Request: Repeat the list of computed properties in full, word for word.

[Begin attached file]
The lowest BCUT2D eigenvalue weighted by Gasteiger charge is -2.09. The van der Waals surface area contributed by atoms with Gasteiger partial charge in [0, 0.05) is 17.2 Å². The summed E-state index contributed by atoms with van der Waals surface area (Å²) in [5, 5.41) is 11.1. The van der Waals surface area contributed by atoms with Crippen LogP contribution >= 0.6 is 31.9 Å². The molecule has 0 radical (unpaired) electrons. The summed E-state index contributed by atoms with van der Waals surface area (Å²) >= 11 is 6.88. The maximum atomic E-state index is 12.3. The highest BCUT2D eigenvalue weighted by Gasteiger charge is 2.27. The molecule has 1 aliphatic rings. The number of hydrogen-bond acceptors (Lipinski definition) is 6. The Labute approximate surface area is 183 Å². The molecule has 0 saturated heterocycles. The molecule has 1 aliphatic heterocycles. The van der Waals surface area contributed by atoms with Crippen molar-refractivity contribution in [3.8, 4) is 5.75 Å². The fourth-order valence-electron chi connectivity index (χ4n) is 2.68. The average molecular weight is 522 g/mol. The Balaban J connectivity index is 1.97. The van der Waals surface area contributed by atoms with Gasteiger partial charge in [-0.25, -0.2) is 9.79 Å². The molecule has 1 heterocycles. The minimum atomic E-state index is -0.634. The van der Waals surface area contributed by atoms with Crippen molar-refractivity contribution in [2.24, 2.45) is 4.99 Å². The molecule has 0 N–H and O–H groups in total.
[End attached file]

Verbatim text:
The lowest BCUT2D eigenvalue weighted by Gasteiger charge is -2.09. The van der Waals surface area contributed by atoms with Gasteiger partial charge in [0, 0.05) is 17.2 Å². The summed E-state index contributed by atoms with van der Waals surface area (Å²) in [5, 5.41) is 11.1. The van der Waals surface area contributed by atoms with Crippen LogP contribution >= 0.6 is 31.9 Å². The molecule has 0 radical (unpaired) electrons. The summed E-state index contributed by atoms with van der Waals surface area (Å²) >= 11 is 6.88. The maximum atomic E-state index is 12.3. The highest BCUT2D eigenvalue weighted by Gasteiger charge is 2.27. The molecule has 1 aliphatic rings. The number of hydrogen-bond acceptors (Lipinski definition) is 6. The Labute approximate surface area is 183 Å². The molecule has 0 saturated heterocycles. The molecule has 1 aliphatic heterocycles. The van der Waals surface area contributed by atoms with Crippen molar-refractivity contribution in [3.8, 4) is 5.75 Å². The fourth-order valence-electron chi connectivity index (χ4n) is 2.68. The average molecular weight is 522 g/mol. The Balaban J connectivity index is 1.97. The van der Waals surface area contributed by atoms with Gasteiger partial charge in [-0.25, -0.2) is 9.79 Å². The molecule has 1 heterocycles. The minimum atomic E-state index is -0.634. The van der Waals surface area contributed by atoms with Crippen molar-refractivity contribution in [2.24, 2.45) is 4.99 Å². The molecule has 0 N–H and O–H groups in total.